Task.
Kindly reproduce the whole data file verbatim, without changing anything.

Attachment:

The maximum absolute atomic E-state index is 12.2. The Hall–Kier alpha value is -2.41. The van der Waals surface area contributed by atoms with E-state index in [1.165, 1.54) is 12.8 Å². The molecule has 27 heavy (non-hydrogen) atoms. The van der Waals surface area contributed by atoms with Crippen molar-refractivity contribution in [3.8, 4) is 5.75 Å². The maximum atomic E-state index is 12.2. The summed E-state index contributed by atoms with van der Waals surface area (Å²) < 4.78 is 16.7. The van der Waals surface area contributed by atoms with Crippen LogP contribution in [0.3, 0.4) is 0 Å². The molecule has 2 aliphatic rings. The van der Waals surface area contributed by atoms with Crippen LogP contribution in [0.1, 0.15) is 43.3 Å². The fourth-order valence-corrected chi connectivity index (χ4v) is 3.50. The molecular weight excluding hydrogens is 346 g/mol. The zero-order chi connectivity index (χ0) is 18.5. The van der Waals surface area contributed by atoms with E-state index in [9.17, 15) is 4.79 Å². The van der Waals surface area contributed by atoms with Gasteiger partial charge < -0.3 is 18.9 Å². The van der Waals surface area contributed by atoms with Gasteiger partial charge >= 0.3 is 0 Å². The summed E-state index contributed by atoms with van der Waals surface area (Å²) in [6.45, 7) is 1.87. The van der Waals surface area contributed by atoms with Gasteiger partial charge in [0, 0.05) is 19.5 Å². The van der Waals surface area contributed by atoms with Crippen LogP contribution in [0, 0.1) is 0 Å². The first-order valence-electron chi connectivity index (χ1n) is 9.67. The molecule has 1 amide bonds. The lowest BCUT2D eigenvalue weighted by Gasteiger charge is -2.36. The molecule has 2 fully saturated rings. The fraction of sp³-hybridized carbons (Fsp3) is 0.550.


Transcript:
The maximum absolute atomic E-state index is 12.2. The Hall–Kier alpha value is -2.41. The van der Waals surface area contributed by atoms with E-state index in [1.165, 1.54) is 12.8 Å². The molecule has 27 heavy (non-hydrogen) atoms. The van der Waals surface area contributed by atoms with Crippen molar-refractivity contribution in [3.8, 4) is 5.75 Å². The maximum atomic E-state index is 12.2. The summed E-state index contributed by atoms with van der Waals surface area (Å²) < 4.78 is 16.7. The van der Waals surface area contributed by atoms with Crippen LogP contribution in [0.3, 0.4) is 0 Å². The molecule has 2 aliphatic rings. The van der Waals surface area contributed by atoms with Crippen LogP contribution in [0.1, 0.15) is 43.3 Å². The fourth-order valence-corrected chi connectivity index (χ4v) is 3.50. The molecular weight excluding hydrogens is 346 g/mol. The zero-order chi connectivity index (χ0) is 18.5. The van der Waals surface area contributed by atoms with E-state index in [9.17, 15) is 4.79 Å². The van der Waals surface area contributed by atoms with Gasteiger partial charge < -0.3 is 18.9 Å². The van der Waals surface area contributed by atoms with Gasteiger partial charge >= 0.3 is 0 Å². The summed E-state index contributed by atoms with van der Waals surface area (Å²) in [6.45, 7) is 1.87. The van der Waals surface area contributed by atoms with Gasteiger partial charge in [0, 0.05) is 19.5 Å². The van der Waals surface area contributed by atoms with Crippen LogP contribution in [0, 0.1) is 0 Å². The first-order valence-electron chi connectivity index (χ1n) is 9.67. The molecule has 1 amide bonds. The lowest BCUT2D eigenvalue weighted by Gasteiger charge is -2.36. The molecule has 2 fully saturated rings. The fraction of sp³-hybridized carbons (Fsp3) is 0.550.